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Friday, January 24, 2014

Rafsanjani: How long will we fight over the first Caliph?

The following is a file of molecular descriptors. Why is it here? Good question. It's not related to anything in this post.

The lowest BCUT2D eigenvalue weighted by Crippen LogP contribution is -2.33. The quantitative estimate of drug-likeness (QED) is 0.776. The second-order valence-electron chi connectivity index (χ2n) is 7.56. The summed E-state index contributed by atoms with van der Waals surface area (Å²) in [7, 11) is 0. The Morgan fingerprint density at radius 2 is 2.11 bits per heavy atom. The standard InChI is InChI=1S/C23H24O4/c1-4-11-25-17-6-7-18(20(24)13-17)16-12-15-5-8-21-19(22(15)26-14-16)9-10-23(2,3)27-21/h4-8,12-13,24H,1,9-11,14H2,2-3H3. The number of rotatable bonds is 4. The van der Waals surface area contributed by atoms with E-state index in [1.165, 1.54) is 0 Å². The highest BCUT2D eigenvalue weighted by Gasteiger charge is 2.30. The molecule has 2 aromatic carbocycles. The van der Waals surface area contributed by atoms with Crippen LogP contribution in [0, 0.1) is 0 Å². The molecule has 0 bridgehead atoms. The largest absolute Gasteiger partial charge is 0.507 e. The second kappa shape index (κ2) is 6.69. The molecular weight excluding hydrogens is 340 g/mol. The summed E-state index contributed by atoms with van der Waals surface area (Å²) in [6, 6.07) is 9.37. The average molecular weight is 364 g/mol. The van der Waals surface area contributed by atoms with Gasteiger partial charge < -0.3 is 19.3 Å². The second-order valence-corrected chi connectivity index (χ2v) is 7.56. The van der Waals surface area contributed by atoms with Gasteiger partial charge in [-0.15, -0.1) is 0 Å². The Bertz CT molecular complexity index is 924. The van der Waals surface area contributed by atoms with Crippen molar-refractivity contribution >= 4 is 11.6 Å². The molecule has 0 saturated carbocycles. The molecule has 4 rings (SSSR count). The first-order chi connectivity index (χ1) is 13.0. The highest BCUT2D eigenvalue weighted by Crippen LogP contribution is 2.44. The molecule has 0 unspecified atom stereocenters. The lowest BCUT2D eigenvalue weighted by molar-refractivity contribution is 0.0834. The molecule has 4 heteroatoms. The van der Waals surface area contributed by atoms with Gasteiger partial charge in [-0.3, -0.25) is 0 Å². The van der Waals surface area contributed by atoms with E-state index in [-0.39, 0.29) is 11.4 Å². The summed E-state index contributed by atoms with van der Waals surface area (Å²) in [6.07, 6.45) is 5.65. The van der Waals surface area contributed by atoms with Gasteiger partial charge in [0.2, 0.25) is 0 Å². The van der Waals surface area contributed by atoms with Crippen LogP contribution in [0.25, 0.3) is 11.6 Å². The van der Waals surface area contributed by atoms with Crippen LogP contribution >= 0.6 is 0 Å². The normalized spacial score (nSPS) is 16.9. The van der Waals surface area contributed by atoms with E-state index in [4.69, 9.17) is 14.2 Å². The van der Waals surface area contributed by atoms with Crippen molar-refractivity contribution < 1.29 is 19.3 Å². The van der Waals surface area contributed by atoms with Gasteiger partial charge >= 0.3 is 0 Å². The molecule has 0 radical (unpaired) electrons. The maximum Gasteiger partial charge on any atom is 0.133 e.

Rafsanjani: How long will we fight over the first caliph? Posted on January 23, 2014 by Arash Karami Share n2625993-3727610 At the 27th conference of Islamic Unity, former Iranian president and current head of the Expediency Council Ayatollah Hashemi Rafsanjani spoke against many of the ideological differences separating Muslims and warned about the dangers facing the Middle East. While Rafsanjani acknowledged the theological and historical differences, he has been campaigning for a softer foreign policy, as sectarian tension in the Middle East is at a historical high given the Syrian civil war. Most notably, his speech contrasted with that of Iranian Supreme Leader Ayatollah Ali Khamenei, who, while preaching unity, also warned about the dangers of “takfiri” Sunni jihadist groups. “Who was the first caliph or wasn’t is a historical issue that doesn’t have any benefit for us and is without any results,” Rafsanjani said on a issue that is divisive theologically for Sunnis and Shiites. Shiites believe that Ali ibn Abi Taleb was supposed to be the first caliph after the passing of the Prophet Muhammad. Sunnis believe he was chosen as the fourth caliph. On technical issues and how the faith is practiced, Rafsanjani said, “There is no rational logic for how they do ablutions and how they pray to be turned into a dispute, and there is no document in the Quran or the traditions for us to have differences with each other.” “Unfortunately, the situation in the Islamic world is in a dangerous condition and exactly against unity … and the message of the Prophet,” he continued. Rafsanjani said that it is natural for there be differences, but that there needs to be an “easier way to address differences and prevent disputes and quarrels.” He suggested that governments support clerics settling disputes through presenting their ideas over shared media. On the Arab Spring, which Iran calls the “Islamic Awakening,” Rafsanjani said that two years ago he was hopeful, but now the movement has turned into “domestic quarrels, and people have turned on one another.” According to the transcript provided by his website, Rafsanjani did not mention any specific circumstances or countries other than a case in Afghanistan in which an 8-year-old girl was convinced by her brother to strap a bomb vest to herself. In the last several years he has campaigned for a soften foreign policy and has deviated from the positions of the hard-liners, especially on Syria and relations with the United States. In September 2013, Rafsanjani contrasted with official Iranian government positions by saying that Syrians were bombed with chemical weapons by their own government. In August 2013, he suggested that peace with a “peaceful enemy,” meaning the United States, was possible. He was immediately attacked by hard-line media for both statements. Even before the June 2013 election of moderate President Hassan Rouhani, Rafsanjani was one of the few figures with the ability to warn publicly that Iran was headed toward a possible confrontation with the West and criticize that the Islamic Revolutionary Guard Corps had taken over a large segment of government projects. Image by Arash Karami

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